FRISCO, TX — There are no big screens or podiums at the Baylor Scott & White Performance Center set up for the league’s kickoff. There were high school kids doing drills outside however. People in the above floors overlooking the festivities were going about their business: rehabbing, working, sweating.
It is a good visual of the league and its place in the national hierarchy. For all the niceties — one of the nicest spots in DFW — there were people working hard in full view. The league is somewhere similar. There are some old and famous programs and some nationally famous coaches and players standing around some temporary seating answering questions from stringers and bloggers.
Judy MacLeod is respected and also denied by the internet fandom for the league’s plight as the 7th — at best — league in the nation. Circumstances brought these teams together and even though UConn is bailing on the AAC there appear to be no league roster-moving announcements on the horizon.
So the media had a nice and well-orchestrated event with plenty of time for networking and information-gathering.
The NFL Network deal is welcome by all, and the money is better, which is nice. The 25th anniversary of the league coupled with the inaugural HOF members was a prominent theme but something of an awkward fit. There are current members with some entrants –Rice, USM, etc– but it is weird seeing Memphis’ D’Angelo Williams and Houston’s Case Keenum’s photos up.
The league was proudly displaying the trophy for the league with the best record in the past season’s bowl season.
If there seems to be a sense of proving to all who come near that this league is good enough to compete and — let’s be real — earn the money the other leagues are earning it is because so much depends on it. Nearly every coach and player talked up the quality of the league. Even the not-so-sales-pitch comments support that argument. North Texas senior QB Mason Fine, he of the preseason hype (deserved) talked up the quality of defense he faces “Everyone is so well-coached in this league.”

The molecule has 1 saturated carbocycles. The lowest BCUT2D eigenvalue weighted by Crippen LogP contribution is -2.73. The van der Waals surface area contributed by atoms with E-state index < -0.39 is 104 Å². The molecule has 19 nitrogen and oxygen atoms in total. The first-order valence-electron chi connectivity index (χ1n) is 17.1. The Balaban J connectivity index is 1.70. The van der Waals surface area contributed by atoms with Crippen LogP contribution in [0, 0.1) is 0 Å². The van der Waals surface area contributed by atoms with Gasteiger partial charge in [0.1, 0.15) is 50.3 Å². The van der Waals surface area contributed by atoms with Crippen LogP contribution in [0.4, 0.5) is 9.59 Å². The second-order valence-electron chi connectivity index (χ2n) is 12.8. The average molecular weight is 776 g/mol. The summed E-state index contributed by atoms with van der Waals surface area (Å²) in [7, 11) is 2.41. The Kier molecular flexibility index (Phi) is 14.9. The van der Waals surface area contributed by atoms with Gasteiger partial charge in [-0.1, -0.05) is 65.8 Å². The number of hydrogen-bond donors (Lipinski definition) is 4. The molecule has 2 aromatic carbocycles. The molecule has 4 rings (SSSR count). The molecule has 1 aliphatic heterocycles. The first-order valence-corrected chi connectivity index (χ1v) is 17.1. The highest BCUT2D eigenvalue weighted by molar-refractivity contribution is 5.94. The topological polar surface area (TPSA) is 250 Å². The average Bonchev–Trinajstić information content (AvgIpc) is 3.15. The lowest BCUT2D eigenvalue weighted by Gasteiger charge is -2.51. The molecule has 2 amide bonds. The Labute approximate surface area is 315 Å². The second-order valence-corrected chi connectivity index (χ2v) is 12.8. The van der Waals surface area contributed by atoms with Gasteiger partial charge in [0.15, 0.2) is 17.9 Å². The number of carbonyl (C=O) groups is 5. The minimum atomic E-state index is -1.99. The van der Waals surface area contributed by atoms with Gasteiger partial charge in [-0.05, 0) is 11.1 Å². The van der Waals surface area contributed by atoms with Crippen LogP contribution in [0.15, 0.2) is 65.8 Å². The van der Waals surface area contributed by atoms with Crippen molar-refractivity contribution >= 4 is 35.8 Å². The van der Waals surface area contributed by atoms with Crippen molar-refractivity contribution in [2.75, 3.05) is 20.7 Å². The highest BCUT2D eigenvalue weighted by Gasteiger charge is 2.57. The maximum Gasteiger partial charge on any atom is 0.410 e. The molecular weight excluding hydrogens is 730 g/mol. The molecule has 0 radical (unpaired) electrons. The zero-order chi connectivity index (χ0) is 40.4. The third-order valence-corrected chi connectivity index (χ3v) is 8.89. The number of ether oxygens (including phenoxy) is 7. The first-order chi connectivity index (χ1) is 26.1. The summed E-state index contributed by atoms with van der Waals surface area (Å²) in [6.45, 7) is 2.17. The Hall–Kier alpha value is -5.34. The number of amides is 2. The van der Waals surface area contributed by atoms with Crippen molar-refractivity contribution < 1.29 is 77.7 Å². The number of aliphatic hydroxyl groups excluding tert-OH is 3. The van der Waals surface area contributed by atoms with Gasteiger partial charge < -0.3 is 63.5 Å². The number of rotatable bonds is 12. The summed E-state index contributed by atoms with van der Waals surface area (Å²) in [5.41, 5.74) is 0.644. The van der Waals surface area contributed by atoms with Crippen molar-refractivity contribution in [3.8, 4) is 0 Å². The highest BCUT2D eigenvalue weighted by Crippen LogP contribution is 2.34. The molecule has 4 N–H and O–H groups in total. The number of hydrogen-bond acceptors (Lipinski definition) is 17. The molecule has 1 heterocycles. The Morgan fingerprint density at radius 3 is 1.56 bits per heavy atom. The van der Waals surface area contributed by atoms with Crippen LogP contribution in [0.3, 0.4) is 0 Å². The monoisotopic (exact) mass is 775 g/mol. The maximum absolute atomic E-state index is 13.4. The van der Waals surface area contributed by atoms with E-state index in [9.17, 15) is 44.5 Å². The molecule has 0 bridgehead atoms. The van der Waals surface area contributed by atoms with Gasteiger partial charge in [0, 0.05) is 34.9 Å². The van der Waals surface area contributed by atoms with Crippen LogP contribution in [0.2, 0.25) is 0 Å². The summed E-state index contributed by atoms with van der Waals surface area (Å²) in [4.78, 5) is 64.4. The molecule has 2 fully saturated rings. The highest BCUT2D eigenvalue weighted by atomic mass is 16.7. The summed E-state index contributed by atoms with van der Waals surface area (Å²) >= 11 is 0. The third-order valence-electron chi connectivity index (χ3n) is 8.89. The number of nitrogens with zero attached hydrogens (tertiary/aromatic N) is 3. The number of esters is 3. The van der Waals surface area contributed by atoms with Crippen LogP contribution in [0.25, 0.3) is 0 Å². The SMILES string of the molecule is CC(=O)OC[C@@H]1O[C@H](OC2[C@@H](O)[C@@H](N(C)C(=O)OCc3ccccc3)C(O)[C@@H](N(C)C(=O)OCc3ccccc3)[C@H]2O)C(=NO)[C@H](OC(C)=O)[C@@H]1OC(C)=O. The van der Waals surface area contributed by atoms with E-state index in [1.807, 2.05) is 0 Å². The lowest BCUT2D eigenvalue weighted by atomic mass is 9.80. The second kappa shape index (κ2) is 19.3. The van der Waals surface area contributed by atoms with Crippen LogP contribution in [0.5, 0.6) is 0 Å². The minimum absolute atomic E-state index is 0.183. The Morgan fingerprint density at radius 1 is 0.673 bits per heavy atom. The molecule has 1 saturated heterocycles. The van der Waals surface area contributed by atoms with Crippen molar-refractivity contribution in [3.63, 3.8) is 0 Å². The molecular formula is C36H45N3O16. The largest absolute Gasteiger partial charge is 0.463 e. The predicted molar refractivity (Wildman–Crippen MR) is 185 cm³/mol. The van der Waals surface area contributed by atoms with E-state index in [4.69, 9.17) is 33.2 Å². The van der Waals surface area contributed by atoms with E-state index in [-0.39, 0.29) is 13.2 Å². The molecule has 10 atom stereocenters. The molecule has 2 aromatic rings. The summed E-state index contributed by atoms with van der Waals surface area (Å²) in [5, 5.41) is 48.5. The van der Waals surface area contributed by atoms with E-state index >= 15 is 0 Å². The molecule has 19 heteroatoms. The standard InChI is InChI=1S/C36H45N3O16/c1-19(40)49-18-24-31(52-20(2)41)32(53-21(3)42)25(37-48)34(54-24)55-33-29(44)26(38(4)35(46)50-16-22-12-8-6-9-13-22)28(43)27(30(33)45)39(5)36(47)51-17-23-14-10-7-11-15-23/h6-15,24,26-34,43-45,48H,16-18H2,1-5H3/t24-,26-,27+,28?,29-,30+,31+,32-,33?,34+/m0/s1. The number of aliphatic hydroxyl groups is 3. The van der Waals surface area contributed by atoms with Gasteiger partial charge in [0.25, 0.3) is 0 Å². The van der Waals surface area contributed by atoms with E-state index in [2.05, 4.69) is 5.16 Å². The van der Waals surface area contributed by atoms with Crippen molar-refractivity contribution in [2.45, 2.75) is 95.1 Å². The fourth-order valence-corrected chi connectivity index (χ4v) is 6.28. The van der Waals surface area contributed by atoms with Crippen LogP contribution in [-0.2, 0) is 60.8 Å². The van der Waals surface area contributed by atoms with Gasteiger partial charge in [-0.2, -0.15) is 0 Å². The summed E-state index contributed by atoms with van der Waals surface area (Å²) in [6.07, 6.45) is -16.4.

Lane Kiffin discussed the number of coaches he has had to replace as they get snatched up by other programs “It’s something I didn’t realize at this level.”
USM is feeling confident about their chances. “I really feel like I have a number of NFL-type players” says Jay Hopson. Experience brings wins, says the coach, and he has lots of it. Jack Abraham is a returning starter and he’s the most accurate quarterback in the league. The future looks bright as Hopson noted they are returning to a full scholarship load in the next few years.
The always jovial Skip Holtz held court and discussed Amik Robertson and how well his work ethic helps set the example for the rest of the roster. He also named dropped some quality former players — Jaylon Ferguson, Xavier Woods — as a kind of reminder and also something of a point of pride. The fact is that Holtz can get talent into Ruston and just needs to put it together in the right fashion to turn that into a title. They beat last year’s preseason media favorite North Texas in Apogee and have the kind of talent to win more like that.
For a number of reasons UNT was the hottest ticket. Not only were the program’s media folks there, but so were various contingents from national media. Seth Littrell has been on the shortlist at many a P5 program and rumors suggest both Mississippi State and Kansas State were turned down in the last two off-seasons. Graham Harrell is now the coordinator at USC and Mason Fine is in the discussion for various national awards.